Group Influence: Definition, Theory & Examples

Lesson Transcript
Instructor: Amy C. Evans

Amy has a BA/MA Criminal Justice. Worked with youth for over 20 years in academic settings. Avid reader, history and mystery lover.

Group influence can be witnessed in many social contexts. In this lesson, we'll learn the definition of group influence, review theories that address this concept, and explore examples of group influence. Updated: 06/18/2021

Group Influence Definition & Theory

Have you ever been in a group, big or small, and went along with the group's actions simply because you were a member of that group? Have you ever felt pressured by a group to do something that is at odds with your own beliefs? In this lesson, we're going to take a look at group influence and the theories that seek to explain it. We'll also review examples that illustrate this phenomenon.

Group influence is a phenomenon that occurs when the majority of people in a group influence the thoughts and behaviors of other people within that group. Groups come in many forms, including family, friends, work, social, and so on. Groups use their shared beliefs and experiences to strengthen the group, which can be positive or negative.

For example, a therapy group in which members share their experience with trauma may bind the group together and give each member a feeling that they are understood and supported. This is positive. However, if a person is part of a peer group that encourages the use of illicit drugs and violence and shares a common belief in antisocial behaviors, this is negative.

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  • 0:04 Group Influence…
  • 1:11 Social Influence Theories
  • 2:10 The Three Main Avenues…
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Social Influence Theories

Social influence theories have been developed to help explain group influence, which is often found in reference groups—those groups we look to for guidance. Social influence theories include, but are not limited to, the following:

  • Social Facilitation Theory, which is a theory in which some scholars argue that the very presence of a group can influence us to do our best and that we improve our skills and tasks when we are competing with others in a group.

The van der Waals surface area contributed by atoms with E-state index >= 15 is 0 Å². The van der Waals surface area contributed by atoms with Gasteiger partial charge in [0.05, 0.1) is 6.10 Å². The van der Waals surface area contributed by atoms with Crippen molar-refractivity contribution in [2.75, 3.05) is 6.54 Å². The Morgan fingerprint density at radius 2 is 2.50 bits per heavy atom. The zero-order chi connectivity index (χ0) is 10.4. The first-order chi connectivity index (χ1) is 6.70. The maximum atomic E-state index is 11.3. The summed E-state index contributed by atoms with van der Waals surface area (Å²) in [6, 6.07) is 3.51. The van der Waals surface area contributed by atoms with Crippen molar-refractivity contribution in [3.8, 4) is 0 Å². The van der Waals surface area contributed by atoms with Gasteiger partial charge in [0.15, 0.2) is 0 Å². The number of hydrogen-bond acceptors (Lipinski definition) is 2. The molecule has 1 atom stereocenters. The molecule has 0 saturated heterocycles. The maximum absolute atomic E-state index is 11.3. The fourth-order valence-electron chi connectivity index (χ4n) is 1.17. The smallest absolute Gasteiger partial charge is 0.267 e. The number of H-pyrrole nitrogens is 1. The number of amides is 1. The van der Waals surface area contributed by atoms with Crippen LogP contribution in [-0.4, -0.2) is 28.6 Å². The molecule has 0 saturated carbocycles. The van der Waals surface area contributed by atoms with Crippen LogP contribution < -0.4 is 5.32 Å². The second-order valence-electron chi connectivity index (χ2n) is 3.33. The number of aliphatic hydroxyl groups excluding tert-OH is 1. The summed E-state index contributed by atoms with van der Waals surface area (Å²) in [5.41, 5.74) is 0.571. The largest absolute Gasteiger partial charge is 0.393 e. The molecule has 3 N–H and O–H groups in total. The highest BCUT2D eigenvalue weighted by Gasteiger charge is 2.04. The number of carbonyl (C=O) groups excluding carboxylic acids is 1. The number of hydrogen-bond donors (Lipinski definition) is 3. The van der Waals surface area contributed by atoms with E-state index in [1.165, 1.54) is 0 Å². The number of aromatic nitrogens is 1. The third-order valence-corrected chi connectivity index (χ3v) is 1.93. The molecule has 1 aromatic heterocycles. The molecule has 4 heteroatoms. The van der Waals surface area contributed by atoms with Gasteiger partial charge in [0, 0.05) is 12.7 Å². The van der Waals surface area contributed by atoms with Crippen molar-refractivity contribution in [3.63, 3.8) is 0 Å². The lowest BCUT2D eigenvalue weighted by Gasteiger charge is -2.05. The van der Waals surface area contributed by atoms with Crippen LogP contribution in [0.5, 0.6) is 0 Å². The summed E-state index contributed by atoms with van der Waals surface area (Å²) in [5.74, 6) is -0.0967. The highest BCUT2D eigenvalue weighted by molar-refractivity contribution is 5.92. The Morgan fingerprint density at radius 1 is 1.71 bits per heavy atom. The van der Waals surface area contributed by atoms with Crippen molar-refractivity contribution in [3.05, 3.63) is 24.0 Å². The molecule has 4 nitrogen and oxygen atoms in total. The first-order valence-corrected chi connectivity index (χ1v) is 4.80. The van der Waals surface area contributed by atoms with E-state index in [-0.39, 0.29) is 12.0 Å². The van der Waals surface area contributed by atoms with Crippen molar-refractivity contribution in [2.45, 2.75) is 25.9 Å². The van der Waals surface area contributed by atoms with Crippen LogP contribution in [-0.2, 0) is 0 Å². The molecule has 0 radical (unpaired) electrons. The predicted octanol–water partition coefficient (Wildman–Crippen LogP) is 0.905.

• Deindividuation Theory: This occurs when you lose your sense of self and embrace the identity of the group or crowd, which can sometimes lead to behaviors that you wouldn't have displayed as an individual.
  • Social Impact Theory: This theory posits that a group will have the most influence on you depending on how intimate or close you are to the people in the group, the specific space and time in when the group tries to sway you, and how many people are in the group. In addition, the smaller the group, the greater influence.

The Three Main Avenues of Influence


This is when we change our already existing beliefs and ideas to conform to that of the group. Conformity can be informational or normative. When informational, conformity is the result of people changing their thinking to match the group's because they think that is the correct way to think, and that they are wrong. Another form that conformity takes is normative. This is when fear of not conforming and the reward for conforming outweigh the risks, and the person conforms to avoid punishment and receive reinforcement for embracing the norms of the group.


People are influenced to conform with the group when they experience cognitive dissonance. They are uncomfortable or stressed mentally because they think differently from everyone else. When they align themselves with the group, it reduces the stress and quells inner conflicts that may otherwise be at odds with the group; a mental sense of consistency with the group follows.


This is when we are requested to do something by someone we see as an authoritative figure, and we do it—whether we agree with that person or not—simply because we're asked. We may feel they are wrong, but we go along with what the group wants.


Groupthink occurs when the group shuts down disagreement in favor of precedent and doesn't allow for other voices to be heard. People who are experiencing groupthink are often being led by a strong, rigid leader who demands cohesiveness, is not open to outside ideas or influences, and places enormous pressure on members of the group to comply. This can have disastrous, even catastrophic, results when the ideas of others are dismissed.

For example, it is believed that it was groupthink that led to the Bay of Pigs fiasco. President Kennedy acted without the benefit of crucial information because his departments were neither coordinating with one another nor his advisors. Kennedy's advisors made the decision to not consider information that may have been unfavorable to the invasion and closed ranks. Therefore, Kennedy and his advisors went ahead with the invasion which rose to become an international crisis.

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